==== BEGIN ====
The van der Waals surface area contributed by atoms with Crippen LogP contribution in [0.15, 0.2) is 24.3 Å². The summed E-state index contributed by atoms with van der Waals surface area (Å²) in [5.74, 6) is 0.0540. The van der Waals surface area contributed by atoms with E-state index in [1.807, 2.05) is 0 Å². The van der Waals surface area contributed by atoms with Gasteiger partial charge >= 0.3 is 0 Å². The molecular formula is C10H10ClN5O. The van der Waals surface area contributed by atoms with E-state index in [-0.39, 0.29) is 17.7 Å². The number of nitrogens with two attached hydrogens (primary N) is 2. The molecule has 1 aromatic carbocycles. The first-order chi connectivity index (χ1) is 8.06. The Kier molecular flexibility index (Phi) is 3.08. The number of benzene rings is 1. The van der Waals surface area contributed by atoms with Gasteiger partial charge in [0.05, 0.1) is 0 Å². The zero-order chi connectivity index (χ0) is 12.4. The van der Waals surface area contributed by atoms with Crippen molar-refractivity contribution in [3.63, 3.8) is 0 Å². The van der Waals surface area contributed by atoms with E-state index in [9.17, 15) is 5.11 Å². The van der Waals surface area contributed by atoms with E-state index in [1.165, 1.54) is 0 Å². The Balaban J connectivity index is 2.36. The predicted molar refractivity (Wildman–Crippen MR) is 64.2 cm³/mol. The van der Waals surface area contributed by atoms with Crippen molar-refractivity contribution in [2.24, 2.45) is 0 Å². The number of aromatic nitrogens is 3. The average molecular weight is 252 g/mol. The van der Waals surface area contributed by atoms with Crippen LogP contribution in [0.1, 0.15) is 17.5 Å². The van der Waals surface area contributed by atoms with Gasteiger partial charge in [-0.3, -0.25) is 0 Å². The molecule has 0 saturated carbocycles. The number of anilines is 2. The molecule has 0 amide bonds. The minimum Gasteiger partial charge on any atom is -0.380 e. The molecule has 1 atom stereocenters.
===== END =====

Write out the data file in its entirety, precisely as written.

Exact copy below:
The van der Waals surface area contributed by atoms with Crippen LogP contribution in [0.15, 0.2) is 24.3 Å². The summed E-state index contributed by atoms with van der Waals surface area (Å²) in [5.74, 6) is 0.0540. The van der Waals surface area contributed by atoms with E-state index in [1.807, 2.05) is 0 Å². The van der Waals surface area contributed by atoms with Gasteiger partial charge >= 0.3 is 0 Å². The molecular formula is C10H10ClN5O. The van der Waals surface area contributed by atoms with E-state index in [-0.39, 0.29) is 17.7 Å². The number of nitrogens with two attached hydrogens (primary N) is 2. The molecule has 1 aromatic carbocycles. The first-order chi connectivity index (χ1) is 8.06. The Kier molecular flexibility index (Phi) is 3.08. The number of benzene rings is 1. The van der Waals surface area contributed by atoms with Gasteiger partial charge in [0.05, 0.1) is 0 Å². The zero-order chi connectivity index (χ0) is 12.4. The van der Waals surface area contributed by atoms with Crippen molar-refractivity contribution in [3.63, 3.8) is 0 Å². The van der Waals surface area contributed by atoms with E-state index in [9.17, 15) is 5.11 Å². The van der Waals surface area contributed by atoms with E-state index in [1.165, 1.54) is 0 Å². The Balaban J connectivity index is 2.36. The predicted molar refractivity (Wildman–Crippen MR) is 64.2 cm³/mol. The van der Waals surface area contributed by atoms with Crippen molar-refractivity contribution in [2.24, 2.45) is 0 Å². The number of aromatic nitrogens is 3. The average molecular weight is 252 g/mol. The van der Waals surface area contributed by atoms with Crippen LogP contribution in [0.1, 0.15) is 17.5 Å². The van der Waals surface area contributed by atoms with Gasteiger partial charge in [-0.3, -0.25) is 0 Å². The molecule has 0 saturated carbocycles. The number of anilines is 2. The molecule has 0 amide bonds. The minimum Gasteiger partial charge on any atom is -0.380 e. The molecule has 1 atom stereocenters.